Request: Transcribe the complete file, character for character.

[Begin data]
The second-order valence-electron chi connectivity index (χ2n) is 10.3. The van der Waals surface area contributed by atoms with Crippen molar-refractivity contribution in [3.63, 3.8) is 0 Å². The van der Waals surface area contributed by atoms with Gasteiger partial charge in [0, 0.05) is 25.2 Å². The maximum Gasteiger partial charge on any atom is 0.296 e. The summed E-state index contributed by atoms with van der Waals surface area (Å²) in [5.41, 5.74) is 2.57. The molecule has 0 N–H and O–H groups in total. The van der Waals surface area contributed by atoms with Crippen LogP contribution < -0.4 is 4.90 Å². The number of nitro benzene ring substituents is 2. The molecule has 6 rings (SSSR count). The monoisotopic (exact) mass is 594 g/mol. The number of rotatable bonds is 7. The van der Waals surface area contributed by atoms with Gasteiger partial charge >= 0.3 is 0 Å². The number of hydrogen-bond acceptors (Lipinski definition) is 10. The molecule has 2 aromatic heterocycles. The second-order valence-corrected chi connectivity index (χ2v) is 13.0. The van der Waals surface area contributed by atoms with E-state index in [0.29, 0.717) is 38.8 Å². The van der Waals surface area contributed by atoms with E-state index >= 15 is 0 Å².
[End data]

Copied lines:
The second-order valence-electron chi connectivity index (χ2n) is 10.3. The van der Waals surface area contributed by atoms with Crippen molar-refractivity contribution in [3.63, 3.8) is 0 Å². The van der Waals surface area contributed by atoms with Gasteiger partial charge in [0, 0.05) is 25.2 Å². The maximum Gasteiger partial charge on any atom is 0.296 e. The summed E-state index contributed by atoms with van der Waals surface area (Å²) in [5.41, 5.74) is 2.57. The molecule has 0 N–H and O–H groups in total. The van der Waals surface area contributed by atoms with Crippen LogP contribution < -0.4 is 4.90 Å². The number of nitro benzene ring substituents is 2. The molecule has 6 rings (SSSR count). The monoisotopic (exact) mass is 594 g/mol. The number of rotatable bonds is 7. The van der Waals surface area contributed by atoms with Gasteiger partial charge >= 0.3 is 0 Å². The number of hydrogen-bond acceptors (Lipinski definition) is 10. The molecule has 2 aromatic heterocycles. The second-order valence-corrected chi connectivity index (χ2v) is 13.0. The van der Waals surface area contributed by atoms with E-state index in [0.29, 0.717) is 38.8 Å². The van der Waals surface area contributed by atoms with E-state index >= 15 is 0 Å².